China National Petroleum Corp., the country’s biggest energy producer, offered to buy a stake in Woodside Petroleum Ltd. (WPL)’s Browse liquefied natural gas project in Australia, two people with knowledge of the matter said.
State-controlled CNPC made a binding bid for as much as 15 percent of the venture comprising two natural gas areas off Western Australia’s coast, one of the people said, asking not to be identified as the sale process is confidential. The stake may be worth up to $1.5 billion, based on Citigroup Inc. estimates.
China is buying energy assets abroad and developing shale- gas resources at home to fuel expansion in the fastest-growing major economy. CNPC is the only Chinese company seeking a stake in Browse, estimated to cost $36 billion, and faces competition from rivals from Japan, Taiwan and South Korea, the people said.
“Given the growth in China’s gas market and the view that shale gas in China will probably take time before we see material volumes, there’s a gap in terms of supply and demand that needs to be filled,” Neil Beveridge, a Hong Kong-based analyst at Sanford C. Bernstein & Co., said by telephone today. “So, China is exploring its options.”
Woodside may reduce its ownership of Browse as the company increases exploration spending and seeks opportunities to expand in LNG and oil outside Australia, Chief Executive Officer Peter Coleman said on a call with analysts today. The company’s discussions to sell part of its Browse holding are “maturing,” he said, when asked if CNPC had bid for a stake.
“The interest has been strong I can say, and we’ll know over the next few months exactly what we’re doing in that space,” Coleman said after the gas producer reported a 4 percent decline in full-year profit.
Liu Weijiang, a Beijing-based spokesman at CNPC, said he was unaware of any deal with Woodside, declining to comment further.
Woodside today increased the estimate for its natural gas resources in the Browse Basin by 17 percent to 15.5 trillion cubic feet (439 billion cubic meters), according to a presentation by the Perth-based company. Australia’s second- largest oil producer owns 46 percent of the Browse project.
Shares of Woodside rose to the highest in six months, climbing 2.5 percent to close at A$36.86 in Sydney. The stock recorded its biggest gain since Jan. 11, while the benchmark index was little changed.
Coleman had said in August the company may sell stakes in its Browse and Pluto LNG ventures to help fund the developments. Browse may cost $36 billion to build, compared with an earlier estimate of $30 billion, Credit Suisse Group AG said in November.
CPC Corp., Taiwan’s state-owned oil refiner, said Feb. 8 that it is in talks with Woodside to buy a stake of less than 10 percent in Browse and is negotiating details of an LNG supply agreement. Mitsui & Co. is also interested in buying a stake in the venture, according to a spokesman for the Japanese trading company.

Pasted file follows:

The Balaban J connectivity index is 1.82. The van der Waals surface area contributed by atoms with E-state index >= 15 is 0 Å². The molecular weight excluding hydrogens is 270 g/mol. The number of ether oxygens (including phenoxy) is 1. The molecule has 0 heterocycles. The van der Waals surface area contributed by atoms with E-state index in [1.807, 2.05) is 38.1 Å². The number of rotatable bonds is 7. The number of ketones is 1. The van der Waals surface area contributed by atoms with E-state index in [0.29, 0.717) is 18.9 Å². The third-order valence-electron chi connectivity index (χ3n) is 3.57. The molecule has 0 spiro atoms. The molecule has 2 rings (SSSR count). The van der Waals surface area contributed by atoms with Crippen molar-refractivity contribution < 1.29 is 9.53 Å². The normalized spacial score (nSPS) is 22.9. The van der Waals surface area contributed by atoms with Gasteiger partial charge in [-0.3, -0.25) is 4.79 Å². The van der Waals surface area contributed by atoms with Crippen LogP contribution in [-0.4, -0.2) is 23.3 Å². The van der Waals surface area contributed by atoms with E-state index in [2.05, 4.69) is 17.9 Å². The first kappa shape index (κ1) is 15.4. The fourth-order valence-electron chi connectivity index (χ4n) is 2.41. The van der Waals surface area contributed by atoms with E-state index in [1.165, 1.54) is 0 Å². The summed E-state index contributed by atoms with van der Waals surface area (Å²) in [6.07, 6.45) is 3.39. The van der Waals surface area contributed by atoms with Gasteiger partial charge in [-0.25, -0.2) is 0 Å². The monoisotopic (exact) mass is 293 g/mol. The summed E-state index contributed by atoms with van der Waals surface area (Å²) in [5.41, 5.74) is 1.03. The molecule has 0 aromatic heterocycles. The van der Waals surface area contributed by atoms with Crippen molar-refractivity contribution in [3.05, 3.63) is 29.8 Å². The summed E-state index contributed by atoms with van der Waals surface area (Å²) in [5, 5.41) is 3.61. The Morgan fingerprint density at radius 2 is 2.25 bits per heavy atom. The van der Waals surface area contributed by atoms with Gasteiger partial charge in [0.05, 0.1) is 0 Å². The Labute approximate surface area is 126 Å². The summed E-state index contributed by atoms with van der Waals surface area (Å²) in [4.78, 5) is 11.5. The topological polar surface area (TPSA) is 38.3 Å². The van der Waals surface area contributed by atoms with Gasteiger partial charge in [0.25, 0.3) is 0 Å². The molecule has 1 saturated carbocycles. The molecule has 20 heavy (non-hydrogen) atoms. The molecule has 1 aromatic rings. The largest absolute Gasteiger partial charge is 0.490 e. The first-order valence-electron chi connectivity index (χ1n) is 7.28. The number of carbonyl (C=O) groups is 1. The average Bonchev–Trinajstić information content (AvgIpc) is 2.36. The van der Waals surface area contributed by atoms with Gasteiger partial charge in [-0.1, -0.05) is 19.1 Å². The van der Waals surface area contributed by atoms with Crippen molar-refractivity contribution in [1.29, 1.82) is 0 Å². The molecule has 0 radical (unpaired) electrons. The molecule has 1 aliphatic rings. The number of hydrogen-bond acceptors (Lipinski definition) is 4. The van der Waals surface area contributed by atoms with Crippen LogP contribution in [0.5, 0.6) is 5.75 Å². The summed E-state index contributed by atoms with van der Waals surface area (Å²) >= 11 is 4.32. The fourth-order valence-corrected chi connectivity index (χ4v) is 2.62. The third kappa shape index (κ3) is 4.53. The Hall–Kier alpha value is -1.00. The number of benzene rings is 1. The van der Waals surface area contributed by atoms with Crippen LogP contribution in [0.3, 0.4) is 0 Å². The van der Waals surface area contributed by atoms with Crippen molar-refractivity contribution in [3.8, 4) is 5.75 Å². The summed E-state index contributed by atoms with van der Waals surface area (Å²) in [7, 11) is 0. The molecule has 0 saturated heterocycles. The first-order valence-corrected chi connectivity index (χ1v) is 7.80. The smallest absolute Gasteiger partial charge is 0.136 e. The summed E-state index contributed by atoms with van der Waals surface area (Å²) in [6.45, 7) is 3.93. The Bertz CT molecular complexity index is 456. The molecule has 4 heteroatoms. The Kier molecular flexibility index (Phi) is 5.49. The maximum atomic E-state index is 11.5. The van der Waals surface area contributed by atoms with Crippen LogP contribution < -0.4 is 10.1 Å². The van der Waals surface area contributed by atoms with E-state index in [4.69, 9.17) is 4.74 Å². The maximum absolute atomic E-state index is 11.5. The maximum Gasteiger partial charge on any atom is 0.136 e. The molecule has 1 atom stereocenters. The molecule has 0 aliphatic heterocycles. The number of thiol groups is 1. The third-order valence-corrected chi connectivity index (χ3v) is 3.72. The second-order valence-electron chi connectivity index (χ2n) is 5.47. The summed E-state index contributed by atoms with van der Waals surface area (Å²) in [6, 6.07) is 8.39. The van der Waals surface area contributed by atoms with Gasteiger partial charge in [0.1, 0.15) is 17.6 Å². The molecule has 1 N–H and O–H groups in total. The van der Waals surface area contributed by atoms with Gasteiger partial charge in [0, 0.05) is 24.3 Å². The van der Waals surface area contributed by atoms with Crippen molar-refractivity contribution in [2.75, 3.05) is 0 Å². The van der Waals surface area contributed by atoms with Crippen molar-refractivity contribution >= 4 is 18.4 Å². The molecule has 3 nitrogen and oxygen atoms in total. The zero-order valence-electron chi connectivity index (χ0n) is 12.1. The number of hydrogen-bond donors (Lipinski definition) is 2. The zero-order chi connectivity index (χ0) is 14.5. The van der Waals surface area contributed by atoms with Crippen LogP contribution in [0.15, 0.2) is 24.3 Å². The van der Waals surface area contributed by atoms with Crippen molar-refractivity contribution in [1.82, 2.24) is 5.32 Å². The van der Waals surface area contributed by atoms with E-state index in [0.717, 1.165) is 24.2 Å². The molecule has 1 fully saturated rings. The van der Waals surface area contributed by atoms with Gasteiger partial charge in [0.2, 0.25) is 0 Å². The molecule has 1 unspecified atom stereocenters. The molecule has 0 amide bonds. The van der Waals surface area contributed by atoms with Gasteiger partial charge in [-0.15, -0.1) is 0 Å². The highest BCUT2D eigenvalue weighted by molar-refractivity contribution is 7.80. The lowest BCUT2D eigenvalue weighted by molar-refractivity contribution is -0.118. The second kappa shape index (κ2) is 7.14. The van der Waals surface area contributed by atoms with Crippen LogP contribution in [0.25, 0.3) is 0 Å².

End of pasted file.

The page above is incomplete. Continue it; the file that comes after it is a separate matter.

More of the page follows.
Osaka Gas Co. hasn’t bid for a stake in Browse, spokesman Jun Kumagai said by telephone, when asked to comment on a Reuters report that the Japanese gas distributor was among companies that had submitted offers. The utility had indicated an interest in acquiring a stake in the venture about a year ago and is currently not in talks with Woodside, he said.
Woodside has said it’s received interest from potential buyers of a minority stake in Browse, without identifying them. The company said today it expects to reach a final investment decision on the proposed venture in the first half of 2013.
The Australian company may fetch $1.6 billion selling 16 percent of Browse and lowering its holding to 30 percent, Citigroup estimated on Jan. 27.
“Woodside’s 46 percent interest in the Browse resource is valuable, despite ongoing challenges with the project,” Mark Greenwood, a Sydney-based Citigroup analyst, wrote in the report.
Woodside’s Coleman declined to say how much of the venture the company may sell.
That’s “the question everybody would like to know,” he said after the company reported its 2011 net income dropped to $1.51 billion. “We have a firm view on it. We know what that number is, but I don’t think it’s appropriate to share.”
As Woodside attracts Asian interest in Browse, the Australian company is considering expansion overseas through new partnerships and “casting a very broad net,” Coleman said. While the energy producer is studying shale and coal-seam gas, it intends to keep the focus on LNG and oil, he said.
CNPC aims to increase its overseas oil and gas production to 200 million metric tons by the end of 2015 from more than 100 million tons last year. The company has operations in countries including Venezuela, Peru and Ecuador.
“CNPC would be interested in Australia because of its political stability and because of its experience in exporting LNG to China,” said Gordon Kwan, head of regional energy research at Mirae Asset Securities Ltd. in Hong Kong.
China buys the bulk of its LNG under multi-year contracts from Indonesia, Malaysia, Qatar and Australia. LNG is natural gas chilled to liquid form, reducing its volume for shipping to destinations not connected by pipeline.
PetroChina Co., its Hong Kong-listed unit, plans to spend at least $60 billion this decade on global acquisitions to build oil and gas reserves and meet domestic demand. China, the world’s biggest energy user, is seeking to triple the use of gas by 2020 to about 10 percent of total consumption to reduce reliance on more polluting coal and oil.